Limoncello Glasses: Here’s All You Need to Know

Limoncello Glasses: Here’s All You Need to Know

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A key element of properly serving and enjoying limoncello is the glassware that you use. That’s true of nearly any alcoholic beverage and limoncello is no exception. I have served a lot of limoncello in my day, so I have a lot of advice when it comes to choosing the limoncello glasses that will maximize your enjoyment. 

What Kind of Glass Should You Use to Drink Limoncello?

Limoncello glasses are typically just clear shot glasses. They may come with handles or insulation to keep the liquid cold longer. You can buy shot glasses of this type at home goods stores in your area and there is a good selection on Amazon as well.

There are a few important considerations when choosing glasses for serving your limoncello. Below we’ll go through those concerns and show some examples of good limoncello glasses from Amazon so you can visualize what I’m talking about. You can also just buy them there of course. Amazon loves it when you do that and I even get a small commission (woohoo!). So without further ado…

Does the Color of the Glass Matter?

One of the factors that I assess when determining the overall quality of limoncello is the color. Wine-lovers do the same thing. Does it really change the flavor? No, it’s typically not an indicator of flavor unless the color is really off in some way. For example, a brownish color can mean that a sugar was used that carries too much of its own flavor (typically a molasses taste).

This is pretty much what my own glasses look like:

So, if you want to fully enjoy your limoncello and appreciate the color, you’ll need a clear glass. It’s easy to drink too much limoncello too quickly on a hot day (or any other day) so a small, clear glass is also in order. Limoncello glasses tend to be shot glasses or at least some very close riff on a shot glass. You’ll see a few that are opaque, but even those tend to be white so you can look inside the glass and see the color against a white background. 

For a classier look, grappa glasses also work:
A delicate whiskey glass is also a great choice:

With a Handle or Without?

Limoncello—it should be said in case it isn’t obvious—is a sipping liqueur. It’s meant to be enjoyed as a digestif (after-dinner drink to aid digestion). So it’s intended for slow consumption. It’s also great for enjoying with friends, like pretty much any other liqueur. All of this puts it a bit at odds with the thermal dynamics of the limoncello itself.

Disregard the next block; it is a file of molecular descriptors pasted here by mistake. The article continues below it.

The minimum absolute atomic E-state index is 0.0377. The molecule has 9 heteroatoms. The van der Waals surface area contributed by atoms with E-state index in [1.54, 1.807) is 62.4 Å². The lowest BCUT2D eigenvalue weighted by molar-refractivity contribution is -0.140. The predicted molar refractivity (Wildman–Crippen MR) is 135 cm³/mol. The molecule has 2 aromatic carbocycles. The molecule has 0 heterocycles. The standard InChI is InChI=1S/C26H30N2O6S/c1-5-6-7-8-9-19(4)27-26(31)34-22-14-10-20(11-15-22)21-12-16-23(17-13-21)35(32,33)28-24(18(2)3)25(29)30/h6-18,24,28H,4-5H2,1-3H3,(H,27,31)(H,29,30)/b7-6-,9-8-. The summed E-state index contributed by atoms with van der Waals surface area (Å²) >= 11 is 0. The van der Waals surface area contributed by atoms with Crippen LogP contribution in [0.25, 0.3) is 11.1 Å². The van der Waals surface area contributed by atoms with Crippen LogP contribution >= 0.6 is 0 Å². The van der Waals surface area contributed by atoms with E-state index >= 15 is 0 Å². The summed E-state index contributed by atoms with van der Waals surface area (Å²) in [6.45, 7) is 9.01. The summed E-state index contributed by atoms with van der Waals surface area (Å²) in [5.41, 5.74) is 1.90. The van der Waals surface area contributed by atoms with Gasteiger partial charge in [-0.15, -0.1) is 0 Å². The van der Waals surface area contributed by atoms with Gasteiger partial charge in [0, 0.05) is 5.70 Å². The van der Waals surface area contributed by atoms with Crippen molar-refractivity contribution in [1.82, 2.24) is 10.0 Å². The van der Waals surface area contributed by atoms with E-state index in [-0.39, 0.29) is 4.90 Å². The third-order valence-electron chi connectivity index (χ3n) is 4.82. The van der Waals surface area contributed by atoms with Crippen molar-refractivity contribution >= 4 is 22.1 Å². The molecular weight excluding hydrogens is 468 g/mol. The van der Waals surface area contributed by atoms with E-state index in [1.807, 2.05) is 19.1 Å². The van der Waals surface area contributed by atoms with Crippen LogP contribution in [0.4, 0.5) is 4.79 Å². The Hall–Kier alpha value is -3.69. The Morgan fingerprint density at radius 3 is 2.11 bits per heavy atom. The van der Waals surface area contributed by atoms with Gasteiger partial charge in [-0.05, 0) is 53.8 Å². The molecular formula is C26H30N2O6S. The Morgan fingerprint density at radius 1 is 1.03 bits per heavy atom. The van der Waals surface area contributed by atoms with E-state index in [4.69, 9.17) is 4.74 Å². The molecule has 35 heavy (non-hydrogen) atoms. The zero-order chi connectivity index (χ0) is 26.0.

Standard shot-glass-with-a-handle:

As we’ve mentioned elsewhere, limoncello should be served ice cold—directly from the freezer. That freezing temperature is a core part of the appeal and it creates a color and consistency in the limoncello that is different from the same liqueur at room temperature. 

Great for keeping that "homemade" vibe:

Therefore, it can be very useful to have a limoncello glass that somehow helps you maintain a cold temperature while you enjoy it. That’s another reason to have small glasses, but even with small glasses a sipping liqueur can use some help staying cold. That’s why some limoncello glasses have handles on them or have some insulation to maintain a cooler temperature while you enjoy it. 

No handle, just elegantly insulated:

Limoncello Gift Sets with Glasses

The reason for seeking out limoncello glasses is often to give them as a gift. This makes sense. Because while I love limoncello, I have never bothered to purchase myself a gift set of limoncello glasses and a carafe because it seems a little over-the-top (even for me, which is saying something). But would I enjoy them? Sure! Therefore, they make a great gift for the right person. Here are a couple examples of limoncello gift sets for that special limoncello lover in your life. 

FAQs

Q: Where can I buy limoncello glasses?
A: Click the links above, Amazon has these and other glasses so you’ll almost certainly find what you need. 

Q: Does the carafe make any difference to the taste?
A: No. It makes sense to aerate some wines before you drink them but that makes no sense for limoncello. It’s just for looks.

Q: Does the limoncello need a cap in the freezer?
A: Yes, not having a cap in the freezer is just kind of gross. 

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